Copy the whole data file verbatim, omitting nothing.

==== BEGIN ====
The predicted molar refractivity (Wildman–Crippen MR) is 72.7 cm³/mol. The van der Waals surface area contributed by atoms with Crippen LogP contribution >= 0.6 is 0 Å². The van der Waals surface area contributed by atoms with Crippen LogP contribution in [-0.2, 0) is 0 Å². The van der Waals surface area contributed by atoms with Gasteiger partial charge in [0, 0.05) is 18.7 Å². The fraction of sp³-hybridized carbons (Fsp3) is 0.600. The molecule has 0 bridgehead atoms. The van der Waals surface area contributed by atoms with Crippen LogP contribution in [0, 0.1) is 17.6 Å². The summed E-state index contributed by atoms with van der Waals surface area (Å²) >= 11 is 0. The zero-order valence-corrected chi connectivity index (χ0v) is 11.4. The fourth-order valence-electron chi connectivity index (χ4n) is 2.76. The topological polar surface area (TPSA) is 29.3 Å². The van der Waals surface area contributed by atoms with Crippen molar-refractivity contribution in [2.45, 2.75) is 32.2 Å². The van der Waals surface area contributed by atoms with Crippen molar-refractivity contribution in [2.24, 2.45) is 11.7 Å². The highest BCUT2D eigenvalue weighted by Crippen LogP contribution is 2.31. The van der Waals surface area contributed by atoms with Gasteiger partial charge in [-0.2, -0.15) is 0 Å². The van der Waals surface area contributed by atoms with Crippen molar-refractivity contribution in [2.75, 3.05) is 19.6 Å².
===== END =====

The predicted molar refractivity (Wildman–Crippen MR) is 72.7 cm³/mol. The van der Waals surface area contributed by atoms with Crippen LogP contribution >= 0.6 is 0 Å². The van der Waals surface area contributed by atoms with Crippen LogP contribution in [-0.2, 0) is 0 Å². The van der Waals surface area contributed by atoms with Gasteiger partial charge in [0, 0.05) is 18.7 Å². The fraction of sp³-hybridized carbons (Fsp3) is 0.600. The molecule has 0 bridgehead atoms. The van der Waals surface area contributed by atoms with Crippen LogP contribution in [0, 0.1) is 17.6 Å². The summed E-state index contributed by atoms with van der Waals surface area (Å²) >= 11 is 0. The zero-order valence-corrected chi connectivity index (χ0v) is 11.4. The fourth-order valence-electron chi connectivity index (χ4n) is 2.76. The topological polar surface area (TPSA) is 29.3 Å². The van der Waals surface area contributed by atoms with Crippen molar-refractivity contribution in [2.45, 2.75) is 32.2 Å². The van der Waals surface area contributed by atoms with Crippen molar-refractivity contribution in [2.24, 2.45) is 11.7 Å². The highest BCUT2D eigenvalue weighted by Crippen LogP contribution is 2.31. The van der Waals surface area contributed by atoms with Gasteiger partial charge in [-0.2, -0.15) is 0 Å². The van der Waals surface area contributed by atoms with Crippen molar-refractivity contribution in [2.75, 3.05) is 19.6 Å².